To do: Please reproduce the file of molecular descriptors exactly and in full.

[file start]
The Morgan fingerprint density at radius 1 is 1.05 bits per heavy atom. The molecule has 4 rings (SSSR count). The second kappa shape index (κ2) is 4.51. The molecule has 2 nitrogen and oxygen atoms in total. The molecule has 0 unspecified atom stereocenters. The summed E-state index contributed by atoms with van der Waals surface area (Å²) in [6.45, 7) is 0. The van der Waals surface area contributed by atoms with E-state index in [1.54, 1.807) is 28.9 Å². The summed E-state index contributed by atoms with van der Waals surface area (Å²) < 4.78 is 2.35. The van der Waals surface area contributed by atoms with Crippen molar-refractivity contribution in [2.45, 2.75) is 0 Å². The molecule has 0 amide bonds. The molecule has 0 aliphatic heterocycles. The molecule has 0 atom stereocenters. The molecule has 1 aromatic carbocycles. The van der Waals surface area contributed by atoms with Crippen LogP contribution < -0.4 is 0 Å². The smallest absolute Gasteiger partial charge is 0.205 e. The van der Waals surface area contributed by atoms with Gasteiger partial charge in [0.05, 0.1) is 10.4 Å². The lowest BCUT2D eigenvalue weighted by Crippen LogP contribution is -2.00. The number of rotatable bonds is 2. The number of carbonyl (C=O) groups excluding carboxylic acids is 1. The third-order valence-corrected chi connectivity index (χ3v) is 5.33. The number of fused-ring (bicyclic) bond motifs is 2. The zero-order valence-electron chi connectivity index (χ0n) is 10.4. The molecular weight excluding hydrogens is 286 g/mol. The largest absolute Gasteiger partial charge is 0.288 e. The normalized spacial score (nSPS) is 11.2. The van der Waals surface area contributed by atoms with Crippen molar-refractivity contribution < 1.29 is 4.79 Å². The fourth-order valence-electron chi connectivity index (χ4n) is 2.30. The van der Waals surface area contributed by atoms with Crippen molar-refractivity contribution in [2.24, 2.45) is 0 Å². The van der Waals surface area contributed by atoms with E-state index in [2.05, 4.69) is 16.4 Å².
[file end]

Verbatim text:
The Morgan fingerprint density at radius 1 is 1.05 bits per heavy atom. The molecule has 4 rings (SSSR count). The second kappa shape index (κ2) is 4.51. The molecule has 2 nitrogen and oxygen atoms in total. The molecule has 0 unspecified atom stereocenters. The summed E-state index contributed by atoms with van der Waals surface area (Å²) in [6.45, 7) is 0. The van der Waals surface area contributed by atoms with E-state index in [1.54, 1.807) is 28.9 Å². The summed E-state index contributed by atoms with van der Waals surface area (Å²) < 4.78 is 2.35. The van der Waals surface area contributed by atoms with Crippen molar-refractivity contribution in [2.45, 2.75) is 0 Å². The molecule has 0 amide bonds. The molecule has 0 aliphatic heterocycles. The molecule has 0 atom stereocenters. The molecule has 1 aromatic carbocycles. The van der Waals surface area contributed by atoms with Crippen LogP contribution < -0.4 is 0 Å². The smallest absolute Gasteiger partial charge is 0.205 e. The van der Waals surface area contributed by atoms with Gasteiger partial charge in [0.05, 0.1) is 10.4 Å². The lowest BCUT2D eigenvalue weighted by Crippen LogP contribution is -2.00. The number of rotatable bonds is 2. The number of carbonyl (C=O) groups excluding carboxylic acids is 1. The third-order valence-corrected chi connectivity index (χ3v) is 5.33. The number of fused-ring (bicyclic) bond motifs is 2. The zero-order valence-electron chi connectivity index (χ0n) is 10.4. The molecular weight excluding hydrogens is 286 g/mol. The largest absolute Gasteiger partial charge is 0.288 e. The normalized spacial score (nSPS) is 11.2. The van der Waals surface area contributed by atoms with Crippen molar-refractivity contribution < 1.29 is 4.79 Å². The fourth-order valence-electron chi connectivity index (χ4n) is 2.30. The van der Waals surface area contributed by atoms with Crippen molar-refractivity contribution in [2.24, 2.45) is 0 Å². The van der Waals surface area contributed by atoms with E-state index in [2.05, 4.69) is 16.4 Å².